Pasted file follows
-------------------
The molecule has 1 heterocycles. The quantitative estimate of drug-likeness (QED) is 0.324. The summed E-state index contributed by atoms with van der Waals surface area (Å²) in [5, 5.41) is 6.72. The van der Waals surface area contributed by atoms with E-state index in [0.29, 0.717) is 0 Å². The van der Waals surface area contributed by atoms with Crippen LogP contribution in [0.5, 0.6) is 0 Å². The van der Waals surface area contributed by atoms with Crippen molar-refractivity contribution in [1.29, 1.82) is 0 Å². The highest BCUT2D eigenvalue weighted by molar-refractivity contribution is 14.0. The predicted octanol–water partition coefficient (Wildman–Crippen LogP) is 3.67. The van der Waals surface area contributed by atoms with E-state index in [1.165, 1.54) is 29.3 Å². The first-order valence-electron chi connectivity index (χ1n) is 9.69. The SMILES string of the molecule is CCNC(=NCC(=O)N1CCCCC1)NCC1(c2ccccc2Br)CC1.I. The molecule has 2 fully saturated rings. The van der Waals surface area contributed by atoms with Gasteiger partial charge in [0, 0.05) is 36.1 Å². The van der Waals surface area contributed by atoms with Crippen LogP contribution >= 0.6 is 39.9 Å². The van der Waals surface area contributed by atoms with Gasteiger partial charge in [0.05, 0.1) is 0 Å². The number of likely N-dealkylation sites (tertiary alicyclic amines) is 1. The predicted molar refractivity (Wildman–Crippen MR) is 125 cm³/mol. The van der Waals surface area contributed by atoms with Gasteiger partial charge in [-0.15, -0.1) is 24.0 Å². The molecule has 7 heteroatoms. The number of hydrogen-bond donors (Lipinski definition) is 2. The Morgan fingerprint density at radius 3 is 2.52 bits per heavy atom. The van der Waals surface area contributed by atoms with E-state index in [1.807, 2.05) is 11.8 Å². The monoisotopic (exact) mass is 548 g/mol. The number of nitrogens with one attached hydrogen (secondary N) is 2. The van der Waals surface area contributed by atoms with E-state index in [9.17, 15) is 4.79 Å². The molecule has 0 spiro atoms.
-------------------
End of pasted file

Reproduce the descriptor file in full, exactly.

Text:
The molecule has 1 heterocycles. The quantitative estimate of drug-likeness (QED) is 0.324. The summed E-state index contributed by atoms with van der Waals surface area (Å²) in [5, 5.41) is 6.72. The van der Waals surface area contributed by atoms with E-state index in [0.29, 0.717) is 0 Å². The van der Waals surface area contributed by atoms with Crippen LogP contribution in [0.5, 0.6) is 0 Å². The van der Waals surface area contributed by atoms with Crippen molar-refractivity contribution in [1.29, 1.82) is 0 Å². The highest BCUT2D eigenvalue weighted by molar-refractivity contribution is 14.0. The predicted octanol–water partition coefficient (Wildman–Crippen LogP) is 3.67. The van der Waals surface area contributed by atoms with E-state index in [1.165, 1.54) is 29.3 Å². The first-order valence-electron chi connectivity index (χ1n) is 9.69. The SMILES string of the molecule is CCNC(=NCC(=O)N1CCCCC1)NCC1(c2ccccc2Br)CC1.I. The molecule has 2 fully saturated rings. The van der Waals surface area contributed by atoms with Gasteiger partial charge in [0, 0.05) is 36.1 Å². The van der Waals surface area contributed by atoms with Crippen LogP contribution >= 0.6 is 39.9 Å². The van der Waals surface area contributed by atoms with Gasteiger partial charge in [0.05, 0.1) is 0 Å². The number of likely N-dealkylation sites (tertiary alicyclic amines) is 1. The predicted molar refractivity (Wildman–Crippen MR) is 125 cm³/mol. The van der Waals surface area contributed by atoms with Gasteiger partial charge in [-0.15, -0.1) is 24.0 Å². The molecule has 7 heteroatoms. The number of hydrogen-bond donors (Lipinski definition) is 2. The Morgan fingerprint density at radius 3 is 2.52 bits per heavy atom. The van der Waals surface area contributed by atoms with E-state index in [1.807, 2.05) is 11.8 Å². The monoisotopic (exact) mass is 548 g/mol. The number of nitrogens with one attached hydrogen (secondary N) is 2. The van der Waals surface area contributed by atoms with E-state index in [9.17, 15) is 4.79 Å². The molecule has 0 spiro atoms.